of the Z80 CPU. This may be interesting to look into.
Previously I also developed a ATX Z80 PC inspired by the RC2014 project and the awesome ROMWBW
project. ROMWBW is really impressive, it makes this Z80 system truly amazing. I believe that the 7220
graphics chip may be compatible with the ROMWBW project and it may be possible to compile it into the
ROM, I should look this up. Though I already made a TMS9918 graphics output on it. I am still working
on this system and because I have several projects at the same time, I didn't get around to starting
development for a custom graphics adapter on that system which I am still planning.

What I am basically also doing in my design work is to further my experience and perspective on different
systems. This may give me more insight into how I want to proceed further on the Z80 system as well.
What I wanted before is to create a Z80 PC which can measure up with an XT, which is a tall order of course.
The real limitation is especially in the graphics display area. There is still no VGA adapter available for the
RC2014 project. I mean, not the type of VGA adapter I would wish to use, I mean similar or better than in a
XT PC.

Lately I am really fascinated by CRTs. I mean, they look really retro and awesome, and give you a different
experience when you use it. After modifying my B/W TV into a monitor, I watched an old Bond VCD movie
on it just for the retro experience and to test the quality!

It's funny you mentioned about the earth magnetic field, I also made my own experience before. What I did
was I owned an old Nordmende color CRT TV and wanted to play my arcade game Tiger Heli on it, so I
rotated the screen upward. After playing the game for a long time, I changed the TV back into the normal
orientation, only to find that the colors were distorted somehow. I believe it's also due to the earth magnetic
field. After a while it seemed to return back to normal display when being in the normal orientation for longer.

Indeed expandability is an issue, I thought as much already. It's really useful to read about the different
software packages that can and can't run, thanks! This gives me more info about what range of software and
hardware is possible on this system.

It's a pity that even a hard drive was not an option. I think only a Winchester drive? But that seems very limited
and not really useful anyway now. Though it might be possible to reverse engineer the Z80 BIOS and add a
PPIDE to the system. This is really beyond my current scope of expertise though.

Great to know the DMV got you started. For me it was a ZX81 (TS1000), which was of course a extremely limited
computer compared to the DMV. Anyway, to gain an interest into computer technology is always a good thing
for anyone, I feel.

I will think carefully about what I want to do in a possible DMV project. The idea of combining Z80 with 8088 still
fascinates me a lot, it is really interesting. To design a derived system from the DMV will let me gain more insight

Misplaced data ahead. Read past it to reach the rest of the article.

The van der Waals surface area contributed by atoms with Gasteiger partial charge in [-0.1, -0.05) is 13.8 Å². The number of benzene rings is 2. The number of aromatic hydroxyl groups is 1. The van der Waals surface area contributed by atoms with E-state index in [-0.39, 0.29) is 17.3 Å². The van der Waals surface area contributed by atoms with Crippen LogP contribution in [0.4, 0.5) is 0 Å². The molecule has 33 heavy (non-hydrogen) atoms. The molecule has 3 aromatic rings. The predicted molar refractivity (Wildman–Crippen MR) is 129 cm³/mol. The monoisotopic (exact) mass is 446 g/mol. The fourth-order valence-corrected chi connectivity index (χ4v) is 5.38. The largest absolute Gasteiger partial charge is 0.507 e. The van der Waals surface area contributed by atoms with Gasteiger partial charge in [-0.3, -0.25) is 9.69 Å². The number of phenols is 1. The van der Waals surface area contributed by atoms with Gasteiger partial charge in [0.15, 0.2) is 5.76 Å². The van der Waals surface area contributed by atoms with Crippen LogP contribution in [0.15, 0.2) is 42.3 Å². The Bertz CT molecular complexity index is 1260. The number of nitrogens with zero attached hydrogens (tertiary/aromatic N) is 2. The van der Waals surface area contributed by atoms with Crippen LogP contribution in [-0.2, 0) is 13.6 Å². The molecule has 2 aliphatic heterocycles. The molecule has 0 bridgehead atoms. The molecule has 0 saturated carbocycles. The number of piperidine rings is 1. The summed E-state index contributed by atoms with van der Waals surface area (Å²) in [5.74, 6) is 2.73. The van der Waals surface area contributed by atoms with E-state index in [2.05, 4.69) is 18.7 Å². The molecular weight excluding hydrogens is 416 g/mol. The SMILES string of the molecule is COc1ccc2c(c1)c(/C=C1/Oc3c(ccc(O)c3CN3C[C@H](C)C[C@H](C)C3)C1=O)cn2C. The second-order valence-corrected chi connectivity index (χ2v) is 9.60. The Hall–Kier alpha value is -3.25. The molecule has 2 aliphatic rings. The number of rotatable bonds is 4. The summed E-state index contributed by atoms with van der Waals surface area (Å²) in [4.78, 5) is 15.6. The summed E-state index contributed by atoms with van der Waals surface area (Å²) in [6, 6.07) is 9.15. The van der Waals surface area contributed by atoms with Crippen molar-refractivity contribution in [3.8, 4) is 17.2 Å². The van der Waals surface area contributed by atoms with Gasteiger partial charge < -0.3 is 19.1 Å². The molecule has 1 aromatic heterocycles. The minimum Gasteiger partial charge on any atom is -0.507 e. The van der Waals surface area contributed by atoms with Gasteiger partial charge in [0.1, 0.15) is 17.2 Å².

into combining and switching between different main CPUs in a single system, which is also a great experience to
have.

Kind regards,

Rodney
 
Hi rfka01,

Yes, indeed I just checked the technical manual of the DMV and found an option for a Winchester harddrive listed.
Though of course now I believe this would not be useful at all. If I could find an IDE interface that would be much
more interesting and useful.

I never looked into the Winchester drive interface, since there are also not many of these drives around now, and
also no modern replacements either.

Kind regards,

Rodney.
 
Hi fritzeflink,

That is great, I just checked the contents in more detail, it's a lot of information, also diskette images and manuals.
I downloaded the manuals and I will read through them to get a feeling for the system what it would be like when
using it. Very useful, thanks to everyone involved in creating the content!

Kind regards,

Rodney
 
Maybe the harddisk option arrived later, but there definitely was a DMV with a 10MB internal harddisk, and an external cabinet with up to two MFM drives ... if you were purely working on MS-DOS, a disk could be formatted to 20MB capacity.
Yes - I have one in my basement with the wd1001-05 harddisk controller and a NEC D5124 10MB harddisk. Even there was an adaption for an external harddisk with the wd1002 controller. The black mitsubishi floppy drive in the 1st picture is a temporary replacement.
 

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I was given a DMV a few years back and haven't yet tried to resuscitate it. It does have the notable feature of a dozen missing keycaps :-{. They're non-standard low-profile square keys with a raised round concave top; example photo attached. Does anyone know of a replacement source?
 

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Maybe the harddisk option arrived later, but there definitely was a DMV with a 10MB internal harddisk, and an external cabinet with up to two MFM drives ... if you were purely working on MS-DOS, a disk could be formatted to 20MB capacity.
Yes, you could order a model with the 10mb internal HD from the beginning I just don't think it was an upgrade option that could be purchased later. I had a buddy that ordered it with the hard drive option 512k of ram and every OS available including the "P" system.